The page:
<If you’d like to listen to this while drinking your coffee, click here.>
Are you ready?
38 “You have heard that it was said, “An eye for an eye and a tooth for a tooth.’ 39 But I say to you, Do not resist an evildoer. But if anyone strikes you on the right cheek, turn the other also; 40 and if anyone wants to sue you and take your coat, give your cloak as well; 41 and if anyone forces you to go one mile, go also the second mile. 42 Give to everyone who begs from you, and do not refuse anyone who wants to borrow from you. 43 “You have heard that it was said, “You shall love your neighbor and hate your enemy.’ 44 But I say to you, Love your enemies and pray for those who persecute you, 45 so that you may be children of your Father in heaven; for he makes his sun rise on the evil and on the good, and sends rain on the righteous and on the unrighteous. 46 For if you love those who love you, what reward do you have? Do not even the tax collectors do the same? 47 And if you greet only your brothers and sisters, what more are you doing than others? Do not even the Gentiles do the same? 48 Be perfect, therefore, as your heavenly Father is perfect.
Reciprocity has No Place in an Economy of Grace
Pray with me:
You tell us to love our enemies,
Turn the other cheek,
Give up our need for revenge.
You must know how hard this is for us,
Help make us complete as you are complete
Otherwise we’re lost.
This past Thursday our faithful admin assistant Lois, unbeknownst to me, lugged 12 dirty coffee mugs out of my office and washed them secretly. Onlooker reports have not been quiet about their surprise at this feat, not the shock that she would do such a thing, but the shock that such a thing would be necessary.
Those onlookers, and perhaps you, too, are underestimating two things: the extent of my coffee addiction, and the roughness of that particular work-week.
When I saw my clean coffee mugs lined up by the staff sink, my heart was full of both joy and shame. I never would have asked for such a thing, but was eternally grateful it had happened. But the shame is something important to note here because, here’s the thing: I can never pay that back. It’s a simple act, but I will never be able to offer a reciprocal action to offset it.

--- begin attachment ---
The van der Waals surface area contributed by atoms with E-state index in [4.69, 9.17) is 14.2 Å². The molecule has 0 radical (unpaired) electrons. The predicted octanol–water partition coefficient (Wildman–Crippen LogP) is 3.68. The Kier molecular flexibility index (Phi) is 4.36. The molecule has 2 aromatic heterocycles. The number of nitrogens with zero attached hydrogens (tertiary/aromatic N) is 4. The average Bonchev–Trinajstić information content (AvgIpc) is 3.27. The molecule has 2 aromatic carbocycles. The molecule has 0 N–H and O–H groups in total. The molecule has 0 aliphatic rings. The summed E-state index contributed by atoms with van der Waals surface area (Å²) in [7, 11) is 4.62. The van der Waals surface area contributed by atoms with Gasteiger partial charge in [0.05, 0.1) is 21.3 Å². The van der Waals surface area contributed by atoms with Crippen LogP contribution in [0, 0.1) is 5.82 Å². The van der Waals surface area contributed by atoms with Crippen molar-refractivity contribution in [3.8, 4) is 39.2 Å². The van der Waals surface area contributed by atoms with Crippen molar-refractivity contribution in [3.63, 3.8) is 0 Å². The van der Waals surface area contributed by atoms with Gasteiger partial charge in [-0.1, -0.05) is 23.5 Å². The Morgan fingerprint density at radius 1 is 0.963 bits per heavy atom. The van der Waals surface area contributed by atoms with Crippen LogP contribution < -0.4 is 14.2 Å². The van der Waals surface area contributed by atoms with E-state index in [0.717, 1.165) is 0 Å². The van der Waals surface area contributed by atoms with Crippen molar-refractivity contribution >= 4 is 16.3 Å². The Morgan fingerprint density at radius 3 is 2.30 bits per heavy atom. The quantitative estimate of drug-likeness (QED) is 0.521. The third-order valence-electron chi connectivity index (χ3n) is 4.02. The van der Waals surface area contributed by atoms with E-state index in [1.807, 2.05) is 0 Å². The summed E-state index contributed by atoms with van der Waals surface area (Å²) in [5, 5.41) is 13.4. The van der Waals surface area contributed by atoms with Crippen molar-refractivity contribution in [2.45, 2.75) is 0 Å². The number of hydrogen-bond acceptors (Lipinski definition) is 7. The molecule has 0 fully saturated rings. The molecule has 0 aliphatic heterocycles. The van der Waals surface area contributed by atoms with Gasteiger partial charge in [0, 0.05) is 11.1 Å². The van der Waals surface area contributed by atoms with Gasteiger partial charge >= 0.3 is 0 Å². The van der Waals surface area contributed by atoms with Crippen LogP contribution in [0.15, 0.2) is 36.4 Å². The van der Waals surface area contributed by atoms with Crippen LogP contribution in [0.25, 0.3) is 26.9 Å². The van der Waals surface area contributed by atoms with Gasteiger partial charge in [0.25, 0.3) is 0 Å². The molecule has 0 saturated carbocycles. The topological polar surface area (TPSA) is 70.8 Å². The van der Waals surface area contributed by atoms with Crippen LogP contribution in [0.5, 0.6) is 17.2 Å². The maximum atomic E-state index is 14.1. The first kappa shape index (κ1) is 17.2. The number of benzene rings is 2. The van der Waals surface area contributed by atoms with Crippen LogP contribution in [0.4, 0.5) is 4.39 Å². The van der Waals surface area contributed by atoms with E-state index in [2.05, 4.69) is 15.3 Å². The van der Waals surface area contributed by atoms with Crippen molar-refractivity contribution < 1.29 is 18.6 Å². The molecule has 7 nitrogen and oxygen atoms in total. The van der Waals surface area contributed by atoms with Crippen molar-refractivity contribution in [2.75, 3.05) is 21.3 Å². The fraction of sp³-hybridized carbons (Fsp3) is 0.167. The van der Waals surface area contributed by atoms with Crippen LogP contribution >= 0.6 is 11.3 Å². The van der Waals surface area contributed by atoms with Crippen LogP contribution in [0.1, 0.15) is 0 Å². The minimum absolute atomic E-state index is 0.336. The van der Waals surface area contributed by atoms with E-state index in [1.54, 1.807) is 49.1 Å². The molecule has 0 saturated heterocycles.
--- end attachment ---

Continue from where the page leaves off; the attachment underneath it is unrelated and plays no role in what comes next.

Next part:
Rhonda lovingly called Lois an enabler, as only a spouse’s perspective can. I called her a vessel of grace.
Here’s a tough truth for us today, and this is a short sermon, so we must pay close attention to the truth-points when they come up, yes? So here’s a tough truth for us to chew on today: if you were coming into the faith from the outside, and heard that Jesus expected you to love your enemy, to turn the other cheek, and to give up your desire for revenge when wronged, would you sign up?
It’s a question all Christians should ask themselves today, on this Sunday when it comes so full-throated from the Gospel text. And be honest with yourself, because it may have bearing on what you do next Sunday.
The desire for revenge is strong, Beloved. It is strong within us. We say two wrongs don’t make a right, but then we go and kill killers on the extreme end, and on the mild end we ignore that friend who we feel has been ignoring us.
Because they deserve it.
The economy of the world is one of meritocracy, this is true. We talk a big talk about getting what we deserve, and in pious circles about being humbled by getting what we don’t while secretly believing our piety does warrant some extra graces in a world where so many are so impious.